A TRUSTEE MANAGES MONEY

  •  A trustee makes financial decisions about the trust’s assets. This can include:
    • Investment and divestment
    • Managing liabilities and debts
    • Buying and selling real property; stocks, bonds, and mutual funds
    • Trustees may manage checking and savings accounts and pay bills that the trust incurs.

A TRUSTEE MAY MAKE HEALTHCARE, WELL-BEING DECISIONS

  •  A trustee may make decisions about the well-being of others – as the trust dictates.
  • If a beneficiary of the trust is incapacitated or a minor, the trustee may be tasked with decisions about healthcare, housing, education and the personal care of that individual.

A TRUSTEE ACTS OF BEHALF OF BENEFICIARIES–DIRECTED BY THE TRUST

  • A trustee acts on behalf of the trust’s beneficiaries, and acts impartially on their behalf.
    • If a trust dictates that three beneficiaries receive an annual check of equal amounts, then the trustee sees to it these three receive their equal amounts. There is no deviating from what a trust says the trustee must do for the beneficiaries.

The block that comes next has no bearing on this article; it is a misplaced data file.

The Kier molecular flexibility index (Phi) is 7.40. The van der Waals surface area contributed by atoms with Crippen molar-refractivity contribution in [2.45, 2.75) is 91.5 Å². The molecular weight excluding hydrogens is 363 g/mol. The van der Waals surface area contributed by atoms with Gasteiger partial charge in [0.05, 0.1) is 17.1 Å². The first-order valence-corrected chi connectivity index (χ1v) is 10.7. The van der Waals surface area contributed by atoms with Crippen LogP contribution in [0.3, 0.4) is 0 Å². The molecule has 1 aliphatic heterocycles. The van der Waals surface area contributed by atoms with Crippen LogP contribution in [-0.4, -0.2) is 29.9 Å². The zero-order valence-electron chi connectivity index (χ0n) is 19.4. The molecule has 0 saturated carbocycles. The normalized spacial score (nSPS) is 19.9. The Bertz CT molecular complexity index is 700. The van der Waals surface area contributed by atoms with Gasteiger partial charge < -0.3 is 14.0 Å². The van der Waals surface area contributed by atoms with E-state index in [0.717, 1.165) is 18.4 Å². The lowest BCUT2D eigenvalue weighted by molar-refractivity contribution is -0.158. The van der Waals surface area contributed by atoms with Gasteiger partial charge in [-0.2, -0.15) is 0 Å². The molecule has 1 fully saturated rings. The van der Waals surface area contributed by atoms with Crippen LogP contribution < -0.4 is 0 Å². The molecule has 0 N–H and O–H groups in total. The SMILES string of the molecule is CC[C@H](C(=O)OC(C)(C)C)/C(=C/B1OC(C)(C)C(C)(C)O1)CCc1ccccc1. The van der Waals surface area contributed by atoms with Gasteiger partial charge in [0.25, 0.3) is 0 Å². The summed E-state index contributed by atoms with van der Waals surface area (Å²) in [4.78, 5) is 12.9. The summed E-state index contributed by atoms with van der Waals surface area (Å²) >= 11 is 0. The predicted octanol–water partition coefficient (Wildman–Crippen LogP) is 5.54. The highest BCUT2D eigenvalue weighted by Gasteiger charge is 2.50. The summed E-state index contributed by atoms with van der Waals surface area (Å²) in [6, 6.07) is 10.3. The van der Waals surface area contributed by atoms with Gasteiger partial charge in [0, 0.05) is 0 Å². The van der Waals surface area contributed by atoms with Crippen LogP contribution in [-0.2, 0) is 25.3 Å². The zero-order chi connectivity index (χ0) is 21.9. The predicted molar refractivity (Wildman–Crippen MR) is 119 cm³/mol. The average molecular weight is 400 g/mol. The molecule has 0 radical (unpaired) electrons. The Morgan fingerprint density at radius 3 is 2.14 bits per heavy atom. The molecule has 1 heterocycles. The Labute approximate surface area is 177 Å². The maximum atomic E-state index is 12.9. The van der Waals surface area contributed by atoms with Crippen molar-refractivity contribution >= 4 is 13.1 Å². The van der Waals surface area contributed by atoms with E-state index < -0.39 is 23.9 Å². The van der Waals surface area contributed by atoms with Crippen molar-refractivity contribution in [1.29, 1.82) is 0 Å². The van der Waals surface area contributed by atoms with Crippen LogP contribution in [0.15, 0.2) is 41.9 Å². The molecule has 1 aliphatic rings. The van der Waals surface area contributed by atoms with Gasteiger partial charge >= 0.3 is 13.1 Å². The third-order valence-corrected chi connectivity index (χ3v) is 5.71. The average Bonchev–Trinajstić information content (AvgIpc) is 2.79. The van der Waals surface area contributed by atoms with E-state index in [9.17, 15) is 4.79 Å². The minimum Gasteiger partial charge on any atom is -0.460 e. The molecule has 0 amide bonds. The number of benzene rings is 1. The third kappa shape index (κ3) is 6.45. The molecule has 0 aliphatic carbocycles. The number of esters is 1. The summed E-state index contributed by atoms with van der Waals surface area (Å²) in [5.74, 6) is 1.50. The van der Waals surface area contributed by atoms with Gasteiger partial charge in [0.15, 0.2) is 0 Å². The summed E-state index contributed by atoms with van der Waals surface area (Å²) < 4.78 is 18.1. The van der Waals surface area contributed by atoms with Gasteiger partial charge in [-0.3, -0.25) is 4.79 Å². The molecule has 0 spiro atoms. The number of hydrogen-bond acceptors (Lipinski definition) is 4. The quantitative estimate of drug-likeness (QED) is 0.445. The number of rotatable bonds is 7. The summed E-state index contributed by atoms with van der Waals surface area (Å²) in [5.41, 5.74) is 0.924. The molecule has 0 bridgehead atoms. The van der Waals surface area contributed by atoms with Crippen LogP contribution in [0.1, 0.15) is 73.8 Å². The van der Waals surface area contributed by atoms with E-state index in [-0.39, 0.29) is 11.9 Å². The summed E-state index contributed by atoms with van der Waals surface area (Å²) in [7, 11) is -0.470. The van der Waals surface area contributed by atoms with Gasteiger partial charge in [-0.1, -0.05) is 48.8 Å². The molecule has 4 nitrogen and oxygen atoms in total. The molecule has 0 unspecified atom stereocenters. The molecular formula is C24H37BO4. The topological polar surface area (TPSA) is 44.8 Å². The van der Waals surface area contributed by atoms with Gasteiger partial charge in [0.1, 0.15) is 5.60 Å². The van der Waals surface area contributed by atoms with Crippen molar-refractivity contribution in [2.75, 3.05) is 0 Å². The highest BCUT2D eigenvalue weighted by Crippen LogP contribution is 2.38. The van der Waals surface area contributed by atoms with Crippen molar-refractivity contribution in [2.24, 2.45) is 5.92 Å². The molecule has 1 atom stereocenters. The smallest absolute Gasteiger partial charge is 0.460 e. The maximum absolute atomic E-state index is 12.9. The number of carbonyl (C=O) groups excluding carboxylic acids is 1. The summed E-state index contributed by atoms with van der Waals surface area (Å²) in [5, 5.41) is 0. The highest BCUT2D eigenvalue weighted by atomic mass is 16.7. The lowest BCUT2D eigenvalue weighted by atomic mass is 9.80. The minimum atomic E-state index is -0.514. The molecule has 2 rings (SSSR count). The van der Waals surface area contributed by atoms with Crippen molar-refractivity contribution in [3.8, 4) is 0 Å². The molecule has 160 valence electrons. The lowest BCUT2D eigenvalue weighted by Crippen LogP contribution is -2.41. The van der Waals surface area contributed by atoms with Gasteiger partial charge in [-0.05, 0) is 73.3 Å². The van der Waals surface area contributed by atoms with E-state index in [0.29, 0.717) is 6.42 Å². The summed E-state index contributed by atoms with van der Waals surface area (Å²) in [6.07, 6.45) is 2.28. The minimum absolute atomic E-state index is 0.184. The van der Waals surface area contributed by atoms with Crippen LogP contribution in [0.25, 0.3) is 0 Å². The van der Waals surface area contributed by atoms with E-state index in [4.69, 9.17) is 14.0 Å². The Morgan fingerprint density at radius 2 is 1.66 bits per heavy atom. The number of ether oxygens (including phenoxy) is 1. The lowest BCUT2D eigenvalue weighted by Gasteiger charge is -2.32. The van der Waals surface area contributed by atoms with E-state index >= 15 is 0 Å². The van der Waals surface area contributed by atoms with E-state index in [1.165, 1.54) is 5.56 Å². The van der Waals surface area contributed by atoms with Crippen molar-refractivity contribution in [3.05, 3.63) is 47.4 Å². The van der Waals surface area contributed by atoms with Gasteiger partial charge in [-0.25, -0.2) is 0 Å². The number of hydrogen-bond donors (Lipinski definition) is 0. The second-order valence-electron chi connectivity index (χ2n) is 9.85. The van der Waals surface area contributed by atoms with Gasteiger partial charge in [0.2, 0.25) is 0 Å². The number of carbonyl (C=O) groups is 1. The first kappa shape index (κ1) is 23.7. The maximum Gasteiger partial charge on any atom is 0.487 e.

• The trustee must keep loyalty to the trust itself and to the beneficiaries.

A TRUSTEE KEEPS RECORDS, MAY FILE TAX RETURNS

  • A trustee keeps records of their actions related to the trust. A trustee may file tax returns, keep records of acquisitions and sales, and the trust’s liabilities. The trust’s beneficiaries may also receive information about the trust—as long as the trust says they are to have access to such information.

WHY DO I NEED A TRUSTEE?

A trustee will take the reins when you no longer can. If you become sick and can no longer handle everyday tasks or decisions, your trustee will be there to handle things for you.

For example:

Charles is a 62-year-old, single man who has a history of Alzheimer’s in his family. Both of his parents suffered through the stages of Alzheimer’s before it caused their deaths. He’s beginning to forget where he parks his car, he can’t always recall the names of life-long friends and is having a bit of trouble with handling his checkbook. Charles is going to see his doctor for evaluation and, regardless of what the doctor says, Charles knows he’s at an age where he needs a plan for his eventual decline.

Charles wants to make sure his two adult children, Brian and Angela, will be involved in overseeing his care when he can no longer care for himself. He is also thinking about how to set himself up with an arrangement for his long-term care, which will involve his kids.
Charles made a call to his attorney, Scott Bloom, to discuss his options. Scott advised him to set up a trust, and went over the trustee role with Charles—assuming his children would become trustees.